Boutique hotel to offer quirky, lux experience in Downtown Pittsburgh
A new Downtown hotel will offer guests the comforts of home with touches of added luxury and playful whimsy.
Hotel Monaco Pittsburgh, a Kimpton property, will open Jan. 20 at 620 William Penn Place. The 248-room hotel features an array of amenities plus a quirky decor meant to inspire smiles or, at the very least, second glances.
“With boutique hotels, you expect high design and luxury, a high level of service,” says Kristin Huxta, Kimpton area public-relations manager. “With Kimpton, it’s all that, but it’s also a little bit of fun. We don’t take ourselves too seriously, and we don’t expect anyone else to. We want people to come and have a good time and really feel like they’re coming home.”
The hotel joins several others that are either under construction or have already opened this year in the city. The greater downtown area currently has 15 hotels totaling 4,570 rooms. That’s expected to grow by more than 1,500 rooms with the completion of at least nine projects in the next few years.
“I think the timing is perfect,” says Hotel Monaco general manager Rob Mallinger, who joined the company in March after leaving his position as controller at the Fairmont.
“With the rebirth of downtown Pittsburgh, you’ve got new buildings going up left and right. You’ve got the new dining scene. This is not the Pittsburgh of 20 years ago. We saw that five years ago when (the) Fairmont opened. The city is ready for this.”
Hotel Monaco is under construction, but a recent sneak peek let visitors see plans unfolding. In the main entrance, work is under way on the black-and-white tile floor and grand marble staircase. The finished space will have a “library look to it,” Huxta says, a nod to the building’s former occupant, law firm Reed Smith.
“We prefer not to refer to it as a lobby or an entrance,” Huxta says. “It’s more about coming home.”
A fireplace will serve as the focal point of a spacious sitting area, where guests can enjoy their morning coffee or attend a daily wine hour in the evening. Two ballrooms feature street-facing, wall-spanning windows, towering columns and the original ceiling work.
“We try to keep as much of the character as possible,” Huxta says.
Hotel Monaco’s decor doesn’t shy away from bold patterns, bright colors and items that, on first glance, might seem somewhat out of place. One doesn’t see electric teal and deep emerald paired together often, yet here, the respective hues of the guest-floor doors and walls simply work. A similar surprise is how the hallway’s black-and-gray-patterned carpet complements wallpaper featuring oversized flowers.
The Rebellion Suite, one of the hotel’s 13 luxury accommodations, gained its name from a social-media contest hotel staff orchestrated in which the public was invited to submit their best offerings. Rebellion won out for its reference to the Whiskey Rebellion.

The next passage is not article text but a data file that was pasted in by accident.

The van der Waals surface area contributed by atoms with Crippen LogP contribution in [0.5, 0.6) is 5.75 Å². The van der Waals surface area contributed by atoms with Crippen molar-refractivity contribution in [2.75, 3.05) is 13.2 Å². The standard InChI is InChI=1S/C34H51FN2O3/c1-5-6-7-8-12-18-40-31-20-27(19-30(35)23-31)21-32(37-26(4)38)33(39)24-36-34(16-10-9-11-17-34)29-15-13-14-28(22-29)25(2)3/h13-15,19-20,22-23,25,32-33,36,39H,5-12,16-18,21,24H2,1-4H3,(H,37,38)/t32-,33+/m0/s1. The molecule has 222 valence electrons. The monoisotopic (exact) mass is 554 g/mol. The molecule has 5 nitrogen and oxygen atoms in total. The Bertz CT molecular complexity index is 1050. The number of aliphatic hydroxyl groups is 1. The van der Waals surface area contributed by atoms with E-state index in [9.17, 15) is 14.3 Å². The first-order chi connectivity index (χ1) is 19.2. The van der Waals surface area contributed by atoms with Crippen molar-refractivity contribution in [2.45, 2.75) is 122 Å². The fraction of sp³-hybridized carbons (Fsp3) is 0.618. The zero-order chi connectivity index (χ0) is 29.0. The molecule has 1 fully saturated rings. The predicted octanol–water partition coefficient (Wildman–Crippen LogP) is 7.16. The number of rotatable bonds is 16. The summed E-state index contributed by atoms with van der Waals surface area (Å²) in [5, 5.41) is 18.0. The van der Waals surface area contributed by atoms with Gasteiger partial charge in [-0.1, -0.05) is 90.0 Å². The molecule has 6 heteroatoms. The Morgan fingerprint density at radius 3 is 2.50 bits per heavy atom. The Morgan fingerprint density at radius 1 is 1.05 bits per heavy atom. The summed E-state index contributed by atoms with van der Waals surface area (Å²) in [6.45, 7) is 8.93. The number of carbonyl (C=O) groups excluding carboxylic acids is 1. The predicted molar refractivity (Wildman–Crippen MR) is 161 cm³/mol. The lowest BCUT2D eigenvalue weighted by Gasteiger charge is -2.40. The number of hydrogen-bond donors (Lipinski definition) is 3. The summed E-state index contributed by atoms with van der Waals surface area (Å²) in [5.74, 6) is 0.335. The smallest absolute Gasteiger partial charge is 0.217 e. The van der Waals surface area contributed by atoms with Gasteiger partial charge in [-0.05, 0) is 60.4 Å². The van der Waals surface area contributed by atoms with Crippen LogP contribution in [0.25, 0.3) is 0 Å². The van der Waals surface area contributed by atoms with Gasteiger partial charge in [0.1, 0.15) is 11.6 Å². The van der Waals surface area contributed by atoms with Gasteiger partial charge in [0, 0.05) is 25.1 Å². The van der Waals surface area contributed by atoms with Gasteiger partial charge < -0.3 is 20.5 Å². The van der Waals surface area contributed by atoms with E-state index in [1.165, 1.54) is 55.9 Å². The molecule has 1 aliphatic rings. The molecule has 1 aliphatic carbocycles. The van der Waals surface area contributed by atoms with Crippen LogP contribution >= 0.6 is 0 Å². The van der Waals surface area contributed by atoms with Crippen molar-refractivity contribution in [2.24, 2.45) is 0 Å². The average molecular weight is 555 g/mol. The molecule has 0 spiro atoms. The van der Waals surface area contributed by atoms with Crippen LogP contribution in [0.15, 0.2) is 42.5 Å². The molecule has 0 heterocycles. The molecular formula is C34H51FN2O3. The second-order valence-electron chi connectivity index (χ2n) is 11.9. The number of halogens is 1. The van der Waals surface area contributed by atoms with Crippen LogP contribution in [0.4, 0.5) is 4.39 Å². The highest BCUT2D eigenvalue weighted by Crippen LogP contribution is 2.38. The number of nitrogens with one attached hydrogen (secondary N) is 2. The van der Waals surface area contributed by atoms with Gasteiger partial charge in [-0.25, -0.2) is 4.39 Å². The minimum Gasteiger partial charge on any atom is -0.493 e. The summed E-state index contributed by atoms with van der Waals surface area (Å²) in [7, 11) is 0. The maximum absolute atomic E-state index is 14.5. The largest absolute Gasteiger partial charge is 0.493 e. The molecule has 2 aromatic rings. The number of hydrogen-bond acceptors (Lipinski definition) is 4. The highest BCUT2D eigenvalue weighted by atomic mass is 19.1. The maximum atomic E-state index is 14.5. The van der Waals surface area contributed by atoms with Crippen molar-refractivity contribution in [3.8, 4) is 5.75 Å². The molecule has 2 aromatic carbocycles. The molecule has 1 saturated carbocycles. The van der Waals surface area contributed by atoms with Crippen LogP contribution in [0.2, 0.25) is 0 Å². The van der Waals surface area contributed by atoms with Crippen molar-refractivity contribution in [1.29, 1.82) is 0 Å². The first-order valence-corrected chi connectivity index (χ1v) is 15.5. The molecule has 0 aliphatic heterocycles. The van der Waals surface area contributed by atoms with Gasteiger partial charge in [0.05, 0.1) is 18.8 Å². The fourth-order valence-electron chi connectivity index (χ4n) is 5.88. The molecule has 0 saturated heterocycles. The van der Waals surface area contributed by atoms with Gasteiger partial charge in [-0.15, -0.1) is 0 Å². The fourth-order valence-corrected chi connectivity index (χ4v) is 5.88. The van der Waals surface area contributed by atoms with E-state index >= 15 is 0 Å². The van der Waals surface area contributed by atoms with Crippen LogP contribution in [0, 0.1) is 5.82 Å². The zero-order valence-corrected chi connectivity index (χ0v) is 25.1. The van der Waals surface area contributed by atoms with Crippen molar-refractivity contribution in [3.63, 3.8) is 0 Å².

Other details honoring the region’s history include artwork featuring a light bulb as a nod to Duquesne Light and framed postcards sent to Pittsburghers in the early 1900s. As no space dedicated to the ‘Burgh would be complete without sports references, black and gold accents are used throughout, from the canary wallpaper in the bathroom to the black-and-white bedding and yellow accent pillows. A ceramic bedside lamp forms the shape of a penguin.
Some touches are just for fun, such as the elegant chandelier dangling inside a gold bird cage and the kelly-green headboards offering shocks of color. Multicolored birds and deer frolic together on a lampshade. It’s easy to see why many guests make the comparison to “Alice in Wonderland.”
“Around every corner here, you will see something of interest,” Mallinger says. “None of it is meant to make you laugh hysterically, but it’s all made to make you look twice, smile and move on.”
The hotel is pet-friendly, a perk celebrated through subtle touches such as embroidered pillows featuring the likeness of a Great Dane — the official breed of Pennsylvania, for trivia fans.
The Commoner, the hotel’s 120-seat modern American tavern, sits a flight of steps down from the entrance. Steel columns, green and white subway tiles, amber lighting and an exposed kitchen will create a relaxed ambiance highlighting the region’s industrial past.
The space will house Commoner Corner, a grab-and-go cafe and smoked-meat carvery with five seats serving breakfast and lunch on Strawberry Way. Executive chef Dennis Marron, who most recently served as executive chef at Poste Modern Brasserie in Washington, D.C., helms the kitchen for both spots.
Menu offerings will include flatbreads; fresh roasted fish and seasonal vegetables; salads; and appetizers such as beef tartare and mussels. The beer-focused bar will include 20 draft lines offering a variety of local brews. The bar will serve several wines and cocktails, too.
“Pittsburgh is an emerging city with food and beverage trends,” says The Commoner general manager Matthew Rafferty.
With Pittsburgh also growing as a hotspot for the film industry, Kimpton staff expects Hotel Monaco to attract the A-listers who call the city home while shooting.
“We’ve already started a relationship with the Pittsburgh Film Office,” Huxta says. “We look forward to continuing that relationship, for sure.”
Rachel Weaver is a staff writer for Trib Total Media. She can be reached at 412-320-7948 or email@example.com.